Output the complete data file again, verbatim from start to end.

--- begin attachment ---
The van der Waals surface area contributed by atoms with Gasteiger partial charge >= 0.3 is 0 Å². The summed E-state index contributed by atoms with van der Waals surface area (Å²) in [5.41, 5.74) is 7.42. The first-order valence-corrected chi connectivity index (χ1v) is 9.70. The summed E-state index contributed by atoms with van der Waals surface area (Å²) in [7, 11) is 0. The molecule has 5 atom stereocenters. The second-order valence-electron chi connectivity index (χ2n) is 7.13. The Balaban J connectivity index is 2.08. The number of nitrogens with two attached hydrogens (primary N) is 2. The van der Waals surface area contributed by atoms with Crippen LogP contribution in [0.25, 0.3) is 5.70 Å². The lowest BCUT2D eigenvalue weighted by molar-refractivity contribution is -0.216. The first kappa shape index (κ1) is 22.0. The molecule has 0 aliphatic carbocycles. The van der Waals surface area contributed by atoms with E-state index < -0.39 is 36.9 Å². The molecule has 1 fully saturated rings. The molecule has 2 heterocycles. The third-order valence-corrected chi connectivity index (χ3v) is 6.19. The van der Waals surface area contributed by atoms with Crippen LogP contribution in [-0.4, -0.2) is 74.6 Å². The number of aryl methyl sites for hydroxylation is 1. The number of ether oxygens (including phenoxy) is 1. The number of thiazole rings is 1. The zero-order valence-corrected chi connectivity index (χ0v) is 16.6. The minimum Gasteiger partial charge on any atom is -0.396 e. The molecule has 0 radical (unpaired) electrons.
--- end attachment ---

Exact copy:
The van der Waals surface area contributed by atoms with Gasteiger partial charge >= 0.3 is 0 Å². The summed E-state index contributed by atoms with van der Waals surface area (Å²) in [5.41, 5.74) is 7.42. The first-order valence-corrected chi connectivity index (χ1v) is 9.70. The summed E-state index contributed by atoms with van der Waals surface area (Å²) in [7, 11) is 0. The molecule has 5 atom stereocenters. The second-order valence-electron chi connectivity index (χ2n) is 7.13. The Balaban J connectivity index is 2.08. The number of nitrogens with two attached hydrogens (primary N) is 2. The van der Waals surface area contributed by atoms with Crippen LogP contribution in [0.25, 0.3) is 5.70 Å². The lowest BCUT2D eigenvalue weighted by molar-refractivity contribution is -0.216. The first kappa shape index (κ1) is 22.0. The molecule has 0 aliphatic carbocycles. The van der Waals surface area contributed by atoms with E-state index < -0.39 is 36.9 Å². The molecule has 1 fully saturated rings. The molecule has 2 heterocycles. The third-order valence-corrected chi connectivity index (χ3v) is 6.19. The van der Waals surface area contributed by atoms with Crippen LogP contribution in [-0.4, -0.2) is 74.6 Å². The number of aryl methyl sites for hydroxylation is 1. The number of ether oxygens (including phenoxy) is 1. The number of thiazole rings is 1. The zero-order valence-corrected chi connectivity index (χ0v) is 16.6. The minimum Gasteiger partial charge on any atom is -0.396 e. The molecule has 0 radical (unpaired) electrons.